For some, the only honest way to live is to renounce their Christian beliefs entirely. And I applaud them for recognizing the poisonous beliefs in their lives and removing them. In fact, were it not for the safe spaces for intense conversation that the mainline Protestant churches provided or the thought-provoking conversations going on at The Bible for Normal People and Homebrewed Christianity, I'd probably be an atheist. (And who knows? Maybe atheism will suit me at some point. For now, I'm happy without a label, and I'm happy in my mainline church.)

For others (like myself), we’ve found more robust ways to express that faith than what we had in Evangelical fundamentalism. I think of interfaith projects like Brew Theology* that provide space for people of all faiths and no faith to express their thoughts in a safe and open environment. I think of denominations like the United Church of Christ and the Unitarian Universalist Church that allow for people to journey through spirituality in open and inclusive ways.

To the Evangelicals wondering why we're leaving: your hardline stance is what pushed us away. Your belief that there is only one right way to believe is what fosters atheism in the first place. We need spaces to ask honest questions that can go unanswered. We need to know that our leaders see the same inconsistencies we do and are willing to address them with humility, and not with the same answers that barely satisfy the 4th-grade Sunday School class. We need to know that we are loved, accepted, and truly listened to by our faith communities no matter what we believe or don’t believe. In fact, your insistence on belief as an identifier of who should be able to fully participate in your communities and who isn't permitted is why we have people like Jen Hatmaker, Rob Bell, Pete Enns, and the late Rachel Held Evans. You drew lines in the sand and decided who was in and who was out based on their willingness to perpetually regurgitate the creedal statements you hold far more dear than the relationships you claim to care so deeply about.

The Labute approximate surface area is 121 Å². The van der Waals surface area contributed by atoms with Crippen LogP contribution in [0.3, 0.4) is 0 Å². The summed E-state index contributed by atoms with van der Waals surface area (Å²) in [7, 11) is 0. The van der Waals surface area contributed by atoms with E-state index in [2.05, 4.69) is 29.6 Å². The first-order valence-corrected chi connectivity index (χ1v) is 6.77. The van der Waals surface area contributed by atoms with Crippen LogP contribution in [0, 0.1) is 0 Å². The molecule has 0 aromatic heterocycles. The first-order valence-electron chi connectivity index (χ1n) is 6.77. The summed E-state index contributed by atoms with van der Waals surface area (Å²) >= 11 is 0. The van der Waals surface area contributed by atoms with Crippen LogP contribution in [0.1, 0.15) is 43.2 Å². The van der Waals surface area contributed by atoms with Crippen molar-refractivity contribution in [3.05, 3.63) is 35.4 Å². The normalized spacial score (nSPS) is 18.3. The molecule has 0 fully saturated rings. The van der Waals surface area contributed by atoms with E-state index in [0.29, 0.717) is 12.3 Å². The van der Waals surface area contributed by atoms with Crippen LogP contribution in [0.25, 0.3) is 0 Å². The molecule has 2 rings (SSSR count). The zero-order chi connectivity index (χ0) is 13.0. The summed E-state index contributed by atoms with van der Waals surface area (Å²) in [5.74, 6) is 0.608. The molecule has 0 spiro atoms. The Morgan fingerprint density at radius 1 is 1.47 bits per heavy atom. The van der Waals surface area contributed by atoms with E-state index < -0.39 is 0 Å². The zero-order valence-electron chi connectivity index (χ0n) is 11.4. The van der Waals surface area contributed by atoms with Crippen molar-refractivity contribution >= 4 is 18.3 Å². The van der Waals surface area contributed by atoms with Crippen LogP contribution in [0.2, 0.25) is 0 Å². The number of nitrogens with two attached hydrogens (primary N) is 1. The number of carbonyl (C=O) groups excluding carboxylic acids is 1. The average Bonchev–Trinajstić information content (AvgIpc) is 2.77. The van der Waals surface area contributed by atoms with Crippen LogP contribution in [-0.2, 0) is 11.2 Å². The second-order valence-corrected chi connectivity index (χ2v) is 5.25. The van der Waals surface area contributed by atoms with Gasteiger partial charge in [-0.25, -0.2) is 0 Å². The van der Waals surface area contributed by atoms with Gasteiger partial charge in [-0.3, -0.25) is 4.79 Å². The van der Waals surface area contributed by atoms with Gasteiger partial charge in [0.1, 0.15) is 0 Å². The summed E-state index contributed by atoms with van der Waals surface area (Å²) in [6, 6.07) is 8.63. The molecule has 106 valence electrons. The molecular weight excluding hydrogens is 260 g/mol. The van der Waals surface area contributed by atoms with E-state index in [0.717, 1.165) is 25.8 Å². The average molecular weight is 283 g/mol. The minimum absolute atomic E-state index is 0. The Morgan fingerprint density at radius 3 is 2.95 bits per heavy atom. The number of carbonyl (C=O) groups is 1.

If I don’t believe that Jesus was God incarnate but still hold to his teachings and follow as best as I can the way of life he taught, who are you to say that I can’t call myself a Christian? If I think books like the Gospel of Thomas and the Gospel of Mary belong in the canon of Scripture in order to balance the dogma of the Church that says belief in a physical resurrection of Jesus is a prerequisite for entry into a community of faith, who are you to be a gatekeeper for the whole of Christianity? If I call myself a Christian but decide that my ethics and morals are best derived from somewhere other than our sacred texts, who are you to tell me I'm not truly a Christian? If my study of the Bible has led me to different conclusions than you, what gives you the right to tell me that my conclusions are less correct than yours? Who said that your hermeneutic was fool-proof anyway?

People like John Cooper (of Skillet fame, who wrote a Facebook post detailing his problems with people leaving the “faith”) have nothing to lose with their “bold statements” proclaiming further adherence to their “faith.” If anything, they gain more notoriety and more acclaim from the people who already buy their albums or books, attend and donate to their churches, or buy tickets to their concerts. I can’t stress this point enough. It is not courageous to "boldly proclaim" a message your supporters already love. What’s courageous is what Marty Sampson did. Because, and I’m not sure if you’re aware of this, Hillsong isn’t likely to change their beliefs, teachings, or doctrinal positions and affiliations anytime soon. And when someone like Marty steps out and shares his journey, he is risking everything. He’s risking his full-time job as a worship leader at one of the world’s largest Evangelical churches. He’s risking the money he earns as he writes songs for the largest Christian music machine on earth. And most of all, he’s risking the community of friends and family that have been a part of his life since long before his words, songs, and face became the soundtrack for generations of Evangelical Christians.